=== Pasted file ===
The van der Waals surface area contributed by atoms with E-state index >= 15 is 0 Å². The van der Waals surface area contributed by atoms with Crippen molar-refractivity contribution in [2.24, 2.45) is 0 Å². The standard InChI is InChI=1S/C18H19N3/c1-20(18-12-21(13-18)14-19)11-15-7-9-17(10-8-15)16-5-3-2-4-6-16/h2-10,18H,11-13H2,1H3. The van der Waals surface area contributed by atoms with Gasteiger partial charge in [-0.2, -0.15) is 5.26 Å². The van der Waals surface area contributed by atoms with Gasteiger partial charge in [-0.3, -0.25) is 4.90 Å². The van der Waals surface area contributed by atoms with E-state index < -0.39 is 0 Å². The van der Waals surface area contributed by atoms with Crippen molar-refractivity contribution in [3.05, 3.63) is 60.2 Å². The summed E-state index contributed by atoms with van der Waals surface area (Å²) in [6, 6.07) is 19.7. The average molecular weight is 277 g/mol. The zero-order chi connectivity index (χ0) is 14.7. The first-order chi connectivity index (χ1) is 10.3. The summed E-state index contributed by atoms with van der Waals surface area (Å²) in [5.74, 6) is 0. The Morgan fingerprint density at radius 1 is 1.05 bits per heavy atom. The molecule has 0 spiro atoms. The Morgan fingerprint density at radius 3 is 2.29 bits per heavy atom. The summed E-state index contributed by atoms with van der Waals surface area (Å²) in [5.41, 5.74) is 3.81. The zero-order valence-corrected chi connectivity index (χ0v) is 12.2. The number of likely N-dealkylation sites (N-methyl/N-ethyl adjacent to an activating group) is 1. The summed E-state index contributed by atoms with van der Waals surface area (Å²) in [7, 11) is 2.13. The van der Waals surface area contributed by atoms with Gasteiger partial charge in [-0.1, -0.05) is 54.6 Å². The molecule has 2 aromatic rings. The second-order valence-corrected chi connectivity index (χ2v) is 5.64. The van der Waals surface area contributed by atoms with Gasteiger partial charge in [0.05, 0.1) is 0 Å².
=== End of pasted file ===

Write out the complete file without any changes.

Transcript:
The van der Waals surface area contributed by atoms with E-state index >= 15 is 0 Å². The van der Waals surface area contributed by atoms with Crippen molar-refractivity contribution in [2.24, 2.45) is 0 Å². The standard InChI is InChI=1S/C18H19N3/c1-20(18-12-21(13-18)14-19)11-15-7-9-17(10-8-15)16-5-3-2-4-6-16/h2-10,18H,11-13H2,1H3. The van der Waals surface area contributed by atoms with Gasteiger partial charge in [-0.2, -0.15) is 5.26 Å². The van der Waals surface area contributed by atoms with Gasteiger partial charge in [-0.3, -0.25) is 4.90 Å². The van der Waals surface area contributed by atoms with E-state index < -0.39 is 0 Å². The van der Waals surface area contributed by atoms with Crippen molar-refractivity contribution in [3.05, 3.63) is 60.2 Å². The summed E-state index contributed by atoms with van der Waals surface area (Å²) in [6, 6.07) is 19.7. The average molecular weight is 277 g/mol. The zero-order chi connectivity index (χ0) is 14.7. The first-order chi connectivity index (χ1) is 10.3. The summed E-state index contributed by atoms with van der Waals surface area (Å²) in [5.74, 6) is 0. The Morgan fingerprint density at radius 1 is 1.05 bits per heavy atom. The molecule has 0 spiro atoms. The Morgan fingerprint density at radius 3 is 2.29 bits per heavy atom. The summed E-state index contributed by atoms with van der Waals surface area (Å²) in [5.41, 5.74) is 3.81. The zero-order valence-corrected chi connectivity index (χ0v) is 12.2. The number of likely N-dealkylation sites (N-methyl/N-ethyl adjacent to an activating group) is 1. The summed E-state index contributed by atoms with van der Waals surface area (Å²) in [7, 11) is 2.13. The van der Waals surface area contributed by atoms with Gasteiger partial charge in [-0.1, -0.05) is 54.6 Å². The molecule has 2 aromatic rings. The second-order valence-corrected chi connectivity index (χ2v) is 5.64. The van der Waals surface area contributed by atoms with Gasteiger partial charge in [0.05, 0.1) is 0 Å².